WWF, the world’s largest conservation group has announced an upgraded version 5.0 of the “Water Risk Filter”, a leading online tool developed with the German Development Finance Institution (DEG), which empowers users to explore, assess, value and respond to corporate water risks.
The Water Risk Filter uses 32 annually-updated, peer reviewed data layers along with a site-based operational risk questionnaire to enable users to understand and prioritize water risks and specific sites. Designed to be easy to use by non-water experts, it is the only water risk tool to assess both basin and operational risks. Drawing on site-specific water risk data, including over 10M km2 of high resolution data, the tool can also guide users towards contextually appropriate mitigation response actions.
Ariane Laporte-Bisquit, the Water Risk Filter Project Manager, demonstrated new functionalities, features and benefits of the upgraded version 5.0 to attendees of The Alliance for Water Stewardship’s (AWS) annual Global Water Stewardship Forum in Edinburgh, Scotland October 31.
Laporte-Bisquit is responsible for overseeing the ongoing evolution and implementation of the Water Risk Filter strategy. She leads on the engagement with investor and corporate users of the tool in collaboration with the wider WWF network. She described key new features of the Water Risk Filter, including a new look and interface; upgraded data structure and indicators; new local high-resolution data as well as a new “response section” and a new valuation section which will go live soon. Users can now explore maps, country profiles, WWF stories, reports and more without needing to login and have improved assessment capacity – to get to know the water related risks their organization's assets are facing through customized assessment and analysis that can highlight hot spots.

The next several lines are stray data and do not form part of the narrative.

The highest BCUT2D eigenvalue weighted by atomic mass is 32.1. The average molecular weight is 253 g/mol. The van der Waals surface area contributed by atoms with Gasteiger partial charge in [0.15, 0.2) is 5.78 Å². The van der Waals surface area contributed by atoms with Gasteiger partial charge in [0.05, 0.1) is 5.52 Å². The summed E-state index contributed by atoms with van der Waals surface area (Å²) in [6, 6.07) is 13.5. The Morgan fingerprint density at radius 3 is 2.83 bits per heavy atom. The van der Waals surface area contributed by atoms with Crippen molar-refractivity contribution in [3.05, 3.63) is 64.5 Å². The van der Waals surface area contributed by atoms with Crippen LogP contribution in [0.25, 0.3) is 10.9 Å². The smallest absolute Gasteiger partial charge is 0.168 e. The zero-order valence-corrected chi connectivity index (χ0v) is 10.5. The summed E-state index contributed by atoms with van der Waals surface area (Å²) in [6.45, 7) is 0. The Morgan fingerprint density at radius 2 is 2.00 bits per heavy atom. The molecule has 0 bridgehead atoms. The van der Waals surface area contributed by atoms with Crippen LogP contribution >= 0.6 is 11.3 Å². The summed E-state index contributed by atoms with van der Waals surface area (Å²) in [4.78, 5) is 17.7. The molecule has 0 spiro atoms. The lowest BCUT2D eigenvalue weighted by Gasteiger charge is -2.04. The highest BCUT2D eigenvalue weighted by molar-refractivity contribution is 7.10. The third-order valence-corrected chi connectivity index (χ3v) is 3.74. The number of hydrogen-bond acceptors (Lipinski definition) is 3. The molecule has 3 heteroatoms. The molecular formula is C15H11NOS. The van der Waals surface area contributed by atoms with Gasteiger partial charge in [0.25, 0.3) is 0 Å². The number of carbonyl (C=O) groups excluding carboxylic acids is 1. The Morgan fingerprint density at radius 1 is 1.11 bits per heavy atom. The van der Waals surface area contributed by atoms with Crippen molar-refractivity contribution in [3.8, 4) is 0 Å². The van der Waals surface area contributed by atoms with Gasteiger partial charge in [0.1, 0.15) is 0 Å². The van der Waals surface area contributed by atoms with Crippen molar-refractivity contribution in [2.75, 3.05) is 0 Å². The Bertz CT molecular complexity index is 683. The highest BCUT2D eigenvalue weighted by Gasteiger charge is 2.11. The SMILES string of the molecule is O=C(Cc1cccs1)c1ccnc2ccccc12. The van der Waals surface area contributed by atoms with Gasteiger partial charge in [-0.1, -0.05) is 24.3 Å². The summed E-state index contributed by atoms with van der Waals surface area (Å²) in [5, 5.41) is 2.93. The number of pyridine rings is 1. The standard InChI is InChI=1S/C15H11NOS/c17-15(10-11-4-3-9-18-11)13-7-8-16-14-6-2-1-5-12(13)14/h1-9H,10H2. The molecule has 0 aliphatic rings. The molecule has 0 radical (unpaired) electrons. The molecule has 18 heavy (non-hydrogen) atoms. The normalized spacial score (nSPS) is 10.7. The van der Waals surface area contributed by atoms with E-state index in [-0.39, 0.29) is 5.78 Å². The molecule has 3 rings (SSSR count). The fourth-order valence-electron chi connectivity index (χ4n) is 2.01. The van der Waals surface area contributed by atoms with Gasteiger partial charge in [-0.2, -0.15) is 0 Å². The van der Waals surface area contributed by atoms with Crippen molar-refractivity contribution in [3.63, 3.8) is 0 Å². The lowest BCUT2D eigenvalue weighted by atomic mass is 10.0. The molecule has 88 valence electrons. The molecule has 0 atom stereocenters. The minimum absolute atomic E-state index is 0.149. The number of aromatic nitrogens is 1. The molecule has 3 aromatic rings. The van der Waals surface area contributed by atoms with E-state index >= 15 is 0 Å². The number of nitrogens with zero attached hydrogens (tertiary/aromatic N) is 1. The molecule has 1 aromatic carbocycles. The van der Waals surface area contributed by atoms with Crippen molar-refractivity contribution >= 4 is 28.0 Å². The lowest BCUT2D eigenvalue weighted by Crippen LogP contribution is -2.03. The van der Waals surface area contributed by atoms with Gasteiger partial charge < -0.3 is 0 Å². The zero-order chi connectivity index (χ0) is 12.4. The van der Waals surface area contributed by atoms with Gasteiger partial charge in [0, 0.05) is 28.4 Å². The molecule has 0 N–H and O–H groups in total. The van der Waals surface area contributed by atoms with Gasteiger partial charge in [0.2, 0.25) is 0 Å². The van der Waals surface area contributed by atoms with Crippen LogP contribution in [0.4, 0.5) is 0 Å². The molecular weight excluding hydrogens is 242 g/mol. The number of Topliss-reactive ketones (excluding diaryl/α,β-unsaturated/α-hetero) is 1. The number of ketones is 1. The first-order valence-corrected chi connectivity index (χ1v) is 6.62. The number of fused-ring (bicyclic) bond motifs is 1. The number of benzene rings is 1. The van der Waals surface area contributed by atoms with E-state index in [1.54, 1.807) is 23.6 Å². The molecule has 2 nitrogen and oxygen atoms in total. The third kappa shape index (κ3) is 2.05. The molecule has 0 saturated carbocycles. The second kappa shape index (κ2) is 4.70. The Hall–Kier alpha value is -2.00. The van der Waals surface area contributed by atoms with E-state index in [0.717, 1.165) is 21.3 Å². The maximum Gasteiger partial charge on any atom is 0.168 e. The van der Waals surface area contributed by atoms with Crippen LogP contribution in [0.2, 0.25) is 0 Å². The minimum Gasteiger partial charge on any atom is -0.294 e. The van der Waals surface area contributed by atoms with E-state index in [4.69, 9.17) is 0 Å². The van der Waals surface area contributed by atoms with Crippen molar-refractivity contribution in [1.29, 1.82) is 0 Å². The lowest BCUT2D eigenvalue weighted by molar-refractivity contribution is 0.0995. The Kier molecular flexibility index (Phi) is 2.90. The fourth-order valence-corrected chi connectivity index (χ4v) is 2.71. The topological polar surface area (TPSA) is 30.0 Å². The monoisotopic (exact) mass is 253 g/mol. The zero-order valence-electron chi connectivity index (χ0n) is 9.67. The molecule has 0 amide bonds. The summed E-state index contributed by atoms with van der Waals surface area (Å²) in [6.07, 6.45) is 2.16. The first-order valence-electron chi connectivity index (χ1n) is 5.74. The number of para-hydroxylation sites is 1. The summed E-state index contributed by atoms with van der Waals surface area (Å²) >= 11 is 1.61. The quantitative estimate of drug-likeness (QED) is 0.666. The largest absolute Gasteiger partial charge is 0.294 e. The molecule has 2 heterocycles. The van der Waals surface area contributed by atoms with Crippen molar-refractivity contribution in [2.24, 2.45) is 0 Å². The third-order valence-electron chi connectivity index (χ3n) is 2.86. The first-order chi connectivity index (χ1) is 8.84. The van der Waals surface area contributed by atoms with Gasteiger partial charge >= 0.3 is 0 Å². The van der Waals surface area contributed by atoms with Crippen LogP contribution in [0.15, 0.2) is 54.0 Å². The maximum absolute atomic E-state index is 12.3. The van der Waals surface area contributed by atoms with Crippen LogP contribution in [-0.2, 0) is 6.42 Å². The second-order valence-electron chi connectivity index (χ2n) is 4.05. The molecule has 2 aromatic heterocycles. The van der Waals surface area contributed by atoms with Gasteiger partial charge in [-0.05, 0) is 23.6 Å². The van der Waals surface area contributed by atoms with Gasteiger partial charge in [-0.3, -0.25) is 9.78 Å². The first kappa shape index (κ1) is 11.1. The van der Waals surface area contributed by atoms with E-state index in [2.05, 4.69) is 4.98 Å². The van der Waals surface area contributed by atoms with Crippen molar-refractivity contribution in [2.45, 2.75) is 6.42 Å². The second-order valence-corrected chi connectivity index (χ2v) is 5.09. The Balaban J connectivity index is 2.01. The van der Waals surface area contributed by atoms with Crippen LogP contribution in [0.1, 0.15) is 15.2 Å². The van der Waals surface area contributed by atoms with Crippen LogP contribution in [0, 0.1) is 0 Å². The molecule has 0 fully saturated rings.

In blogs about the Water Risk Filter, Laporte-Bisquit has deployed the expression “canary in a coal mine”, in which miners used nature (birds) to signal risks (air quality) which she describes as being "as relevant today as it was when the term was coined two centuries ago. Water is the lifeblood of our global economy, as virtually every business sector relies on water to irrigate, cool, clean or as an ingredient…the “water canary” is telling us we’re in trouble”.
“We have learned a lot over the course of the past six years (since the 2012 launch of Water Risk Filter), not only through seeing how thousands of users employ the tool, but also through engagement with companies and in the field…Many companies that we work with, for example Edeka, Marks and Spencers, and Nestle, have used the Water Risk Filter at the corporate level, but have also taken advantage of the tool at the local level, as they’ve sought to implement the Alliance for Water Stewardship (AWS) standard in their supply chains and operations. Assessing water risk needs to be rooted in cutting edge data, but easy, fast and layered…The quality of water data is ever improving.
“While WWF has annually updated data since 2012, version 5.0 significantly expands the scope and quality of the data we harness to better guide companies and sites. Those leading companies and facilities…wanted more information on future projections, on reputational risk, and to understand how data sets on scarcity differed, so we’ve obliged! We’ve not only expanded from 20 to 32 basin risk indicators, but we’ve worked with new partners…to add unique data sets”.
“The upgraded Water Risk Filter has integrated multiple state-of-the-art, robust and peer reviewed global models in order to encourage users to interpret water risks under different lenses. Since many global water data sets are modelled, we have sought to draw upon multiple models — in the same way that the IPCC looks to multiple models. For example, we now offer three different takes on water scarcity alone.
Furthermore, a global versus local perspective is also necessary so we were keen to expand the number of local data sets…In short, not only can the Water Risk Filter support global corporate water stewardship, but it can also support local, site-based water stewardship, which makes it an invaluable tool to support AWS members and AWS Standard implementers”.